It wasn’t until the rescue that Turner realized he had been wounded when the attack started. “I didn’t know I was hit,” he said. Turner had shrapnel in his upper right arm from an RPG. Haro died from his injuries.
Turner sighs again and stops talking. He freely admits the attack changed his life. Not the medal or the recognition, but his plans for his future as a soldier, his relationship with his father, and his determination to attend the college he dreamed about as a boy.
Turner’s father, a Vietnam veteran, was in the audience last week when Maj. Gen. Ray Odierno pinned the Silver Star on his chest. His mother had visited Fort Hood when Turner returned from Operation Iraqi Freedom March 30.
“Me and my dad talked and talked and our relationship deepened. It’s like Gen. Odierno said, ‘we’re a band of brothers.’ He’ll always be my father, but instead of just looking up to him, we now see eye-to-eye. I’ve been there, he’s been there. It’s about honor and discipline. My friends back home don’t have a lot of discipline. Here you have brotherhood. I’ve bled with these guys and they’ve bled with me.
“When I joined up, I was a little punk, a guy right out of high school and thought I knew everything. Now I know how much I have to learn. Joining up, it was the right thing to do. It’s how I was raised. This country gives you so much and you have to give something back,” Turner said.
It was his family’s influence that led Turner to try for what will be his next assignment. “I always thought about West Point. I grew up listening to old country western music and watching old John Wayne movies and every spring, Dad put on The Long Gray Line and we would all watch it. I told him I was going to go there.” The 1955 movie stars Tyrone Powers as West Point athletic director Marty Maher and the story revolves around the traditions of the famed military academy.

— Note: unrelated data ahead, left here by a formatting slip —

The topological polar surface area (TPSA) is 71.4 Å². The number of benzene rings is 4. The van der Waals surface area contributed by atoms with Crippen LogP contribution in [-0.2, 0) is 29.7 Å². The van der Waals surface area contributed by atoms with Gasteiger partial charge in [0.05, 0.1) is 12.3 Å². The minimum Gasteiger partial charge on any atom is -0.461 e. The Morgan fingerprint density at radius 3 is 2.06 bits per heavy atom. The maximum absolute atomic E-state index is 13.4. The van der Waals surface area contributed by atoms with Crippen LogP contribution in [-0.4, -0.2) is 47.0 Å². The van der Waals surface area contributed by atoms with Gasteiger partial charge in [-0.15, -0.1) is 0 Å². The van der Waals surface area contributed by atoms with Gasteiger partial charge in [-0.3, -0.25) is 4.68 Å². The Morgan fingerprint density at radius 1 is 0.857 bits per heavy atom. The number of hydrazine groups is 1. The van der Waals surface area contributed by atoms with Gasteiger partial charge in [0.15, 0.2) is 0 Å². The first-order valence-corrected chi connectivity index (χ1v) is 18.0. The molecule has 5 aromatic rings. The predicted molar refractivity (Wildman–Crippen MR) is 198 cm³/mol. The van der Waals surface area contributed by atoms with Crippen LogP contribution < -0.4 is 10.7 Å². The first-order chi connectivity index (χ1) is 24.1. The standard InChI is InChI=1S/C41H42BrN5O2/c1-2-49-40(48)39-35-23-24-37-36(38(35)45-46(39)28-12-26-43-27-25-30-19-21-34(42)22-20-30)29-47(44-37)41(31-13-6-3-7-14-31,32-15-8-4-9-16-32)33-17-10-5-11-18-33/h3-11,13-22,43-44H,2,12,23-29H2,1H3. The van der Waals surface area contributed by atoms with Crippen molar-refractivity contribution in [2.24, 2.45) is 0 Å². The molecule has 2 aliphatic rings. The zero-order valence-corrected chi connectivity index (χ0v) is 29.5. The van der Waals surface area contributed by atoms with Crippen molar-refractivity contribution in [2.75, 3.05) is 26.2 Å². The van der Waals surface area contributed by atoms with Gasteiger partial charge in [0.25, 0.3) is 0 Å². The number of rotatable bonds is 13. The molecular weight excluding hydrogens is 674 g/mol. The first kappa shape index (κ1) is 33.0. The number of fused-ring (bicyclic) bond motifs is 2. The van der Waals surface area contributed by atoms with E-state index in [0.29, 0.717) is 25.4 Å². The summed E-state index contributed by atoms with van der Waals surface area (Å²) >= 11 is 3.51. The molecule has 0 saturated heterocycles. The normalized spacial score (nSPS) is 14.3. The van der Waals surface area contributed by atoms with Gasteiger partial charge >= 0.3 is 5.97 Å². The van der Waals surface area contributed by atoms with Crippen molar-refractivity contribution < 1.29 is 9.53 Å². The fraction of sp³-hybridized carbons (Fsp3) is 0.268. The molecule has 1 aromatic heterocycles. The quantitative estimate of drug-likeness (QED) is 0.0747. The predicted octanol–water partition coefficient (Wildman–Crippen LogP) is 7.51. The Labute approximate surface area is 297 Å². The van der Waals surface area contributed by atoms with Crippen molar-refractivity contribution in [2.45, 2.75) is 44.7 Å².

Turner has been chosen to attend the United States Military Academy Preparatory School at Fort Monmouth, N.J., his commanding officer, Capt. Ryan McCormack said. “He’s been accepted to prep school at West Point, the Army’s best kept secret. About 150 soldiers are chosen to attend the school to prepare to enter West Point. He’s a smart guy, I think he’s got a bright future,” McCormack, himself a West Point graduate said. “He has the attributes essential to becoming a cadet, he has the drive, the attitude. He’s going to do a great job.”
“Prep school is a place for soldiers to get into an educational mind frame and raise their test scores,” Turner explained. “As soon as I got to my unit (after basic training), I found out there was an opportunity to go (to West Point).” Turner began to study. He took his college entrance exams while he was in Iraq.
“It was crazy, trying to find time to study in between raids and guard duty and other details you had to tackle. A few times I was studying and something would happen and I would have to throw my books down and grab my gear and go.”
Turner said he is excited about his future but his obligations remain with his fellow soldiers currently on duty in the Middle East. “It’s going to be awesome, but the military comes first. If I get recalled, I would come.”